When one turns on the television, listen to the radio, or use other social media outlets one major story is the importance of reading to children from birth that are better predictors of their school success. Starting to read at this infancy state is good; however, children should be read and spoken to in the womb. This will help them to become good readers, increase cognitive and language skills that are learned before entering kindergarten school age. The United States Department of Education (1999) stated, “more than 4 in 10 preschoolers, 5 in 10 toddlers, and 6 in 10 babies are not read to regularly” (p. 3). Therefore, children need to grow up in environments (e.g., homes, communities, early childhood education programs) that offer frequent interactions with books and printed materials promote engaging conversations with adults and peers expose them to rich content knowledge.
Yes, reading is important because in today’s economy, the consequences of not being able to read by the end of third grade extend beyond his school because dropouts face lifelong barriers to success. Remember children hear from adults to distinguish sounds and words and learn new vocabulary while encouraging their oral language development. Here are some books that can be check-out of the local library or purchased a bookstore from infancy to age eight.
- The very hungry caterpillar (0-2 years),
- Good night moon (0-2 years),
- Pat the bunny (0-2 years),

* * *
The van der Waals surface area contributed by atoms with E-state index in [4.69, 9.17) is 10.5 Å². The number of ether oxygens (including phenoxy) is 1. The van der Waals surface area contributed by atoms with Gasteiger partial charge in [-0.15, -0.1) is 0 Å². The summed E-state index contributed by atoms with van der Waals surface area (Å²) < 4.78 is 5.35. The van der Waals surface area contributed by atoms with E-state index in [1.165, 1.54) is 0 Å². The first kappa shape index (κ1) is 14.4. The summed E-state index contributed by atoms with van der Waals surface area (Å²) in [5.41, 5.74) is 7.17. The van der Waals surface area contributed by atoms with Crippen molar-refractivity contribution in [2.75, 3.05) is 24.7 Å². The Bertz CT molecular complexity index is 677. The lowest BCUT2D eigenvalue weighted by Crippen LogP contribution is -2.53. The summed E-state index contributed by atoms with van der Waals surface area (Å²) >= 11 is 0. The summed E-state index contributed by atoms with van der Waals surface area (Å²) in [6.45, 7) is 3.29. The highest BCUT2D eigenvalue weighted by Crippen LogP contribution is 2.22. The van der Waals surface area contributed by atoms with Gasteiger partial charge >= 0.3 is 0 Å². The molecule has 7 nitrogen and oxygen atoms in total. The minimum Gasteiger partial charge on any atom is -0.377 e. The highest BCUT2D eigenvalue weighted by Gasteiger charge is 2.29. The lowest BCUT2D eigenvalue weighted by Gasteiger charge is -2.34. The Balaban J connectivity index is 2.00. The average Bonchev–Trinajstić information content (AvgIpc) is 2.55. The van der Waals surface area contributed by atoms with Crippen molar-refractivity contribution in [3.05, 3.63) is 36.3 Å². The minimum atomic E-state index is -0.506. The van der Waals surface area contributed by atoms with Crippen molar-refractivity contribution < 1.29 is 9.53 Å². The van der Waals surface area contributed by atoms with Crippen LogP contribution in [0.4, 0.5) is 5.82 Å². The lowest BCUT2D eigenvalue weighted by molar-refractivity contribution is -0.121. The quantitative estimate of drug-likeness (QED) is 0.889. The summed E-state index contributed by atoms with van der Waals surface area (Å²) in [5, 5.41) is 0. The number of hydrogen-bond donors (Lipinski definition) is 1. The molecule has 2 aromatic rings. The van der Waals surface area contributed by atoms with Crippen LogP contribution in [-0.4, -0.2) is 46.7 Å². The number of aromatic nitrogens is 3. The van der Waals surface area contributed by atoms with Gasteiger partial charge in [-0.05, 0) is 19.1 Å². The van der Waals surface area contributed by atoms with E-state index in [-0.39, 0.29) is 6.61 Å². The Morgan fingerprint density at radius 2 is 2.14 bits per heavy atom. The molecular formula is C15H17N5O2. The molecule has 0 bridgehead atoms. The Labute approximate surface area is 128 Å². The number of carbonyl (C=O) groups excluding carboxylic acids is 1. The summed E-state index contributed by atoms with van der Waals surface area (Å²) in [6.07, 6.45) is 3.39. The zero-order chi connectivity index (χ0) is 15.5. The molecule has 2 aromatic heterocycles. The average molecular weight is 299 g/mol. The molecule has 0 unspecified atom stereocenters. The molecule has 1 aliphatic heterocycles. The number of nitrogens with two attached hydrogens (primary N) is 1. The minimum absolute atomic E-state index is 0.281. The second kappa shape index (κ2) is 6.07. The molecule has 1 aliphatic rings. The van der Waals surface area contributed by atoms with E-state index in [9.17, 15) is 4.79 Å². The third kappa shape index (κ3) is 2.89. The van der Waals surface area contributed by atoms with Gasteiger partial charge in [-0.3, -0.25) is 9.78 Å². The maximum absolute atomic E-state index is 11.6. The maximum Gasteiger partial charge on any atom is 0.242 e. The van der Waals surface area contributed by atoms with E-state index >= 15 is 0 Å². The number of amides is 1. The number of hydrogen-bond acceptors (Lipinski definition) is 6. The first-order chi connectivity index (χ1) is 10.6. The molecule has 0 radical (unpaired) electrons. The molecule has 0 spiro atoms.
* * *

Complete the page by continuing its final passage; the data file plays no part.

- Please, baby, please (0-2 years),
- I smell … (0-2 years),
- Once upon a potty: Girl (0-2 years),
- Peekaboo, blueberry (0-2 years),
- Dancing feet! (0-2 years),
- Birdsong (0-2 years),
- Blanket (0-2 years),
- Pete the cat (3-5 years),
- Brown bear, brown bear, what do you see? (3-5 years),
- If you give a mouse a cookie (3-5 years),
- Corduroy (3-5 years),
- The snowy day (3-5 years),
- Rhyming dust bunnies (3-5 years),
- The napping house (3-5 years),
- Caps for sale (3-5 years),
- From head to toe (3-5 years),
- Llama llama red pajama (3-5 years),
- The twits (6-8 years,
- Mr. Brown can moo! Can you! (6-8 years),
- Five on a treasure island (6-8 years),
- The mystery of the silver spider (6-8 years),
- Knuffle bunny: A cautionary tale (6-8 years),
- A wrinkle in time (6-8 years),
- Ramona and her father (6-8 years),
- The tale of Despereaux (6-8 years),
- Don’t let the pigeon stay up late (6-8 years), and
- Charlotte’s web (6-8 years).
Keep in mind that only one-third of America’s fourth-graders are reading proficiently. Children who are not reading on grade level by this point will only fall farther behind their peers, and they are at much higher risk of dropping out of high school. It has been projected that two-thirds of jobs in the United States workforce soon requiring some level of postsecondary education.
Source: U.S. Department of Education (1999). Start early, finish strong: How to help every child become a reader. Washington, DC: Author.